I also had the privilege of being in the Band at A&M Consolidated High School under Colonel Dunn, Colonel Adams predecessor. I can provide this brief note in support of Dunn, Adams and their successors in developing and continuing the excellence of the Aggie Band. I joined the Faculty of the University of Oklahoma Medical School in 1992 and have been going to OU Football games since. When the OU Band took (and currently takes) the field at half-time, a large number of the crowd heads for the exits. In 1992, A&M played OU for the first time in 40 years and the Aggie Band was there. As the first half ended, the rush to the exits began. The Aggie Band hit 'Recall' and everyone simply stopped and watched with their mouth open. No one left. When the OU Band took the field the rush to the exits resumed. Until A&M left the big 12 three years ago, people here (and sportswriters) always eagerly anticipated watching the Aggie Band march. There has been little change to the reception for the OU Band.
As we always said: WE NEVER LOST A HALFTIME. GIG-EM."
- Butch Couch '61
"Thanks very much for the newsletter. I am very proud of Col Adams receiving the Distinguished Alumni Award. He was my Band Director. Too bad he did not receive it while he was still alive. I remember him well and am pleased he was named to this honor. I will plan to be present in October when the awards are presented."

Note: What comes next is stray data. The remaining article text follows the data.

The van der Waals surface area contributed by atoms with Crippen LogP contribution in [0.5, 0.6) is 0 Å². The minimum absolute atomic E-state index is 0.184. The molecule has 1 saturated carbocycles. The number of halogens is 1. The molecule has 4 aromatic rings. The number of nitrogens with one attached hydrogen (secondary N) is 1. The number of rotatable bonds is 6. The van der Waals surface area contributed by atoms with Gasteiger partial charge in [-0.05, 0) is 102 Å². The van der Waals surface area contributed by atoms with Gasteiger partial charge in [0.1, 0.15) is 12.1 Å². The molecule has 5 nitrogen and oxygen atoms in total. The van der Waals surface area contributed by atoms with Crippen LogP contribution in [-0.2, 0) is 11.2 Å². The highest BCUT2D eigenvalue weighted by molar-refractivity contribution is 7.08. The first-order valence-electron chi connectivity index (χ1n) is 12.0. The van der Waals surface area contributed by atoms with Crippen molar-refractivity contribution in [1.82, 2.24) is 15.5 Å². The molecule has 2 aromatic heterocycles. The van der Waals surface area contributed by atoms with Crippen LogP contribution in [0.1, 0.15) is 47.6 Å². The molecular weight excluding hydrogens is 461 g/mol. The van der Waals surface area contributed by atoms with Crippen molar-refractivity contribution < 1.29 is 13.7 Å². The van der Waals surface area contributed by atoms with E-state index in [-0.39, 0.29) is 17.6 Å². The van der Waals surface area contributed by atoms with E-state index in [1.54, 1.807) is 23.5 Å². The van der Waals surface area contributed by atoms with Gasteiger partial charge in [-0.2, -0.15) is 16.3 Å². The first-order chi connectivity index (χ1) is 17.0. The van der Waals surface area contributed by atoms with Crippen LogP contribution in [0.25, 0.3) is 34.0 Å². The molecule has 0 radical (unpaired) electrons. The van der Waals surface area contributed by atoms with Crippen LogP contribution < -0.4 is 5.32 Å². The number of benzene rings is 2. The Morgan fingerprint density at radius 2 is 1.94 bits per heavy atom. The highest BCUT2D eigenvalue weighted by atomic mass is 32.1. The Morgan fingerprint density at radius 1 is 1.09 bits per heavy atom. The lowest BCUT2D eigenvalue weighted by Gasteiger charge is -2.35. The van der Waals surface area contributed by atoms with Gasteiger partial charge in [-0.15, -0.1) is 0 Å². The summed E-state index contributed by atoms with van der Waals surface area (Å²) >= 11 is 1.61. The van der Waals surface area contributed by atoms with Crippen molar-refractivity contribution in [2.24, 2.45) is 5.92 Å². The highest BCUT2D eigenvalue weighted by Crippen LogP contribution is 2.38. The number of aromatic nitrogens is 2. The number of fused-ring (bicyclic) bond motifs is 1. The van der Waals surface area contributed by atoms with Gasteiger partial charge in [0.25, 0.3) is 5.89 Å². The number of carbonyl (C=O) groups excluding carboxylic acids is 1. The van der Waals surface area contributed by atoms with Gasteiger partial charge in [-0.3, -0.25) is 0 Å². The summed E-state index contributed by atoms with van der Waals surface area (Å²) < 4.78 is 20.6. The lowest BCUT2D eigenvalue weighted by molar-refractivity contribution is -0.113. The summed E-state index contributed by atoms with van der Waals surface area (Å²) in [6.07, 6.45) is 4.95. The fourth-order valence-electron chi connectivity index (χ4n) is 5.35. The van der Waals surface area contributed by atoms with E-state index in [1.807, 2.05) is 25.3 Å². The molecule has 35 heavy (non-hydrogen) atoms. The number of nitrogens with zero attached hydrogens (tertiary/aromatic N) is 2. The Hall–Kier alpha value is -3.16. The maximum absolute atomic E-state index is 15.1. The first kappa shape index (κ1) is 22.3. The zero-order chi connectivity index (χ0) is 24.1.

- Ray Holbrook '48
Below is my remembrance of that fateful early morning of 14 November 1954 and the following days:
Paul Gentry was the Consolidated Band CO, Fred Wilms was White Band CO, and I was Maroon Band CO (and Drum Major). It was Friday night of bonfire week, when perhaps a dozen or so p-heads from both Bands got together the plot, unbeknown to Fred or me. Pat Bell '57 lived on a farm and his father owned a pumper fire truck. He and the other conspirators had arranged to bring the fire truck to the campus and park it in the gravel parking lot at the south end of Dorm 11 (where the Evans Band Hall now stands).
About 4 AM that morning the conspirators put on the standard rain gear of the day (p-pots and ponchos), drove the fire truck up between Dorm 11 and Duncan Mess Hall, got their instruments and marched down the quad (then called the "New Area") playing "Texas Taps". The record shows that they were also playing the War Hymn, but I don't remember that.